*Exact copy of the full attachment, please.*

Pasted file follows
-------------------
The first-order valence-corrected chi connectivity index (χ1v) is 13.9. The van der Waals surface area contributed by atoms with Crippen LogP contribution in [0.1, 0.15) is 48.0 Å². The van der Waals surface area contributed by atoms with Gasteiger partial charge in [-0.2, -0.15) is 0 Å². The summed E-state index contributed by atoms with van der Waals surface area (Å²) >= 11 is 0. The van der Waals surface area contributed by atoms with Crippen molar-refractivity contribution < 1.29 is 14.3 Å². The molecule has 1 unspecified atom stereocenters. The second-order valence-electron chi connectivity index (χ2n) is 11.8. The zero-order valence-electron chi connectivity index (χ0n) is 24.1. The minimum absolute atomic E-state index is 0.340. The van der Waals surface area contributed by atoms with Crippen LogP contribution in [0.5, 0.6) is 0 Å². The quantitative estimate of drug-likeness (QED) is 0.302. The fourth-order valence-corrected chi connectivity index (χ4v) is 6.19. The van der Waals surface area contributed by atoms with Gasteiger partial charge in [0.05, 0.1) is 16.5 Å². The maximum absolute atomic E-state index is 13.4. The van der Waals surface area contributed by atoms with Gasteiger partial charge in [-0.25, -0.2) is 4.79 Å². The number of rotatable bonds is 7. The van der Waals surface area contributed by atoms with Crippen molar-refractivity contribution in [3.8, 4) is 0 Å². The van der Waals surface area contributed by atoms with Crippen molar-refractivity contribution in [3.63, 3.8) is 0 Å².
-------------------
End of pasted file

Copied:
The first-order valence-corrected chi connectivity index (χ1v) is 13.9. The van der Waals surface area contributed by atoms with Crippen LogP contribution in [0.1, 0.15) is 48.0 Å². The van der Waals surface area contributed by atoms with Gasteiger partial charge in [-0.2, -0.15) is 0 Å². The summed E-state index contributed by atoms with van der Waals surface area (Å²) >= 11 is 0. The van der Waals surface area contributed by atoms with Crippen molar-refractivity contribution < 1.29 is 14.3 Å². The molecule has 1 unspecified atom stereocenters. The second-order valence-electron chi connectivity index (χ2n) is 11.8. The zero-order valence-electron chi connectivity index (χ0n) is 24.1. The minimum absolute atomic E-state index is 0.340. The van der Waals surface area contributed by atoms with Crippen LogP contribution in [0.5, 0.6) is 0 Å². The quantitative estimate of drug-likeness (QED) is 0.302. The fourth-order valence-corrected chi connectivity index (χ4v) is 6.19. The van der Waals surface area contributed by atoms with Gasteiger partial charge in [0.05, 0.1) is 16.5 Å². The maximum absolute atomic E-state index is 13.4. The van der Waals surface area contributed by atoms with Gasteiger partial charge in [-0.25, -0.2) is 4.79 Å². The number of rotatable bonds is 7. The van der Waals surface area contributed by atoms with Crippen molar-refractivity contribution in [3.8, 4) is 0 Å². The van der Waals surface area contributed by atoms with Crippen molar-refractivity contribution in [3.63, 3.8) is 0 Å².